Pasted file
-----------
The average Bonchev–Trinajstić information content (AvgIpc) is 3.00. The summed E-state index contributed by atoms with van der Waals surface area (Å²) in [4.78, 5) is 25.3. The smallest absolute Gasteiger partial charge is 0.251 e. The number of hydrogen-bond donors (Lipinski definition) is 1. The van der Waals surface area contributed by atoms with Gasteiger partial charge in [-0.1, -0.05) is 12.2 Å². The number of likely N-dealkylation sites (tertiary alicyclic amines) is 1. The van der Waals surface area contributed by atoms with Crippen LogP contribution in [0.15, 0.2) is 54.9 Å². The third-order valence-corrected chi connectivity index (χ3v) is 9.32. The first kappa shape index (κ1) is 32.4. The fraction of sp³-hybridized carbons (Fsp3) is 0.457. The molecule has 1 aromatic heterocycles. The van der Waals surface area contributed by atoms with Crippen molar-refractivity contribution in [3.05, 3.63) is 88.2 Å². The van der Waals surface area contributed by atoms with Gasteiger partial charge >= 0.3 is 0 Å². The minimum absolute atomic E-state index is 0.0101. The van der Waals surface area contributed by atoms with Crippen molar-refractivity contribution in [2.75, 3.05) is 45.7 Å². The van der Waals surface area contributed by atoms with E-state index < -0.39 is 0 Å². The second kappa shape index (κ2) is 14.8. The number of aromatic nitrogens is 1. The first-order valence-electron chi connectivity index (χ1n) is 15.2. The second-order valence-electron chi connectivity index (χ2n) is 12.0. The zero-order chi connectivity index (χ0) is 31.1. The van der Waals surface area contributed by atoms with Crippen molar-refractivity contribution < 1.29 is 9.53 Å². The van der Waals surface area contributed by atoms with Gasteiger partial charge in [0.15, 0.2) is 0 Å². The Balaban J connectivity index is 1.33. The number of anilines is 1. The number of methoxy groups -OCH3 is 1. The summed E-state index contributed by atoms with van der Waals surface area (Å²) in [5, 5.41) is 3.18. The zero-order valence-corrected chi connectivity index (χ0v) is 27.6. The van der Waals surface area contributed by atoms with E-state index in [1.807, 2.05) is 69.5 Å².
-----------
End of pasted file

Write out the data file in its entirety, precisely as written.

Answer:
The average Bonchev–Trinajstić information content (AvgIpc) is 3.00. The summed E-state index contributed by atoms with van der Waals surface area (Å²) in [4.78, 5) is 25.3. The smallest absolute Gasteiger partial charge is 0.251 e. The number of hydrogen-bond donors (Lipinski definition) is 1. The van der Waals surface area contributed by atoms with Gasteiger partial charge in [-0.1, -0.05) is 12.2 Å². The number of likely N-dealkylation sites (tertiary alicyclic amines) is 1. The van der Waals surface area contributed by atoms with Crippen LogP contribution in [0.15, 0.2) is 54.9 Å². The third-order valence-corrected chi connectivity index (χ3v) is 9.32. The first kappa shape index (κ1) is 32.4. The fraction of sp³-hybridized carbons (Fsp3) is 0.457. The molecule has 1 aromatic heterocycles. The van der Waals surface area contributed by atoms with Crippen molar-refractivity contribution in [3.05, 3.63) is 88.2 Å². The van der Waals surface area contributed by atoms with Gasteiger partial charge >= 0.3 is 0 Å². The minimum absolute atomic E-state index is 0.0101. The van der Waals surface area contributed by atoms with Crippen molar-refractivity contribution in [2.75, 3.05) is 45.7 Å². The van der Waals surface area contributed by atoms with E-state index < -0.39 is 0 Å². The second kappa shape index (κ2) is 14.8. The number of aromatic nitrogens is 1. The first-order valence-electron chi connectivity index (χ1n) is 15.2. The second-order valence-electron chi connectivity index (χ2n) is 12.0. The zero-order chi connectivity index (χ0) is 31.1. The van der Waals surface area contributed by atoms with Crippen molar-refractivity contribution < 1.29 is 9.53 Å². The van der Waals surface area contributed by atoms with Gasteiger partial charge in [0.15, 0.2) is 0 Å². The Balaban J connectivity index is 1.33. The number of anilines is 1. The number of methoxy groups -OCH3 is 1. The summed E-state index contributed by atoms with van der Waals surface area (Å²) in [5, 5.41) is 3.18. The zero-order valence-corrected chi connectivity index (χ0v) is 27.6. The van der Waals surface area contributed by atoms with E-state index in [1.807, 2.05) is 69.5 Å².